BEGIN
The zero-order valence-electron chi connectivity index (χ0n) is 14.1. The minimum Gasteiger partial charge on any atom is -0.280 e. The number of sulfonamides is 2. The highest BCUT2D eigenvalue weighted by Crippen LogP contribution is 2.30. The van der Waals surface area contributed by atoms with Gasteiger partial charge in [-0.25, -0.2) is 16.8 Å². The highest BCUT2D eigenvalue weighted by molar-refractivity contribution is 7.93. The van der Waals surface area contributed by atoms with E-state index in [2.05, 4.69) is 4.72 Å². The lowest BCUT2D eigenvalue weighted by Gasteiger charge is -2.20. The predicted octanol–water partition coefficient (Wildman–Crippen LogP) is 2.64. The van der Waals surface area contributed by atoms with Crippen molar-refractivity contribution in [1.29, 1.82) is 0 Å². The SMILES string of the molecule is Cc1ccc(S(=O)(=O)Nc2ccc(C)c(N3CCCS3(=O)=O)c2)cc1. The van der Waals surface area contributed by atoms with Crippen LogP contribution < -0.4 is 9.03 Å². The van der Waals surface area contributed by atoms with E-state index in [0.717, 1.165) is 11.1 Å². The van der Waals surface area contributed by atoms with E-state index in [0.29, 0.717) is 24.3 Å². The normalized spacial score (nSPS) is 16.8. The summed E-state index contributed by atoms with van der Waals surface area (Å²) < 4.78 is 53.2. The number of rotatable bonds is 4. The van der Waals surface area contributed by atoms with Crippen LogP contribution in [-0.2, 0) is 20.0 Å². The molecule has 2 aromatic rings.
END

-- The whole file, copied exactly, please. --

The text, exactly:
The zero-order valence-electron chi connectivity index (χ0n) is 14.1. The minimum Gasteiger partial charge on any atom is -0.280 e. The number of sulfonamides is 2. The highest BCUT2D eigenvalue weighted by Crippen LogP contribution is 2.30. The van der Waals surface area contributed by atoms with Gasteiger partial charge in [-0.25, -0.2) is 16.8 Å². The highest BCUT2D eigenvalue weighted by molar-refractivity contribution is 7.93. The van der Waals surface area contributed by atoms with E-state index in [2.05, 4.69) is 4.72 Å². The lowest BCUT2D eigenvalue weighted by Gasteiger charge is -2.20. The predicted octanol–water partition coefficient (Wildman–Crippen LogP) is 2.64. The van der Waals surface area contributed by atoms with Crippen molar-refractivity contribution in [1.29, 1.82) is 0 Å². The SMILES string of the molecule is Cc1ccc(S(=O)(=O)Nc2ccc(C)c(N3CCCS3(=O)=O)c2)cc1. The van der Waals surface area contributed by atoms with Crippen LogP contribution < -0.4 is 9.03 Å². The van der Waals surface area contributed by atoms with E-state index in [0.717, 1.165) is 11.1 Å². The van der Waals surface area contributed by atoms with E-state index in [0.29, 0.717) is 24.3 Å². The normalized spacial score (nSPS) is 16.8. The summed E-state index contributed by atoms with van der Waals surface area (Å²) < 4.78 is 53.2. The number of rotatable bonds is 4. The van der Waals surface area contributed by atoms with Crippen LogP contribution in [-0.2, 0) is 20.0 Å². The molecule has 2 aromatic rings.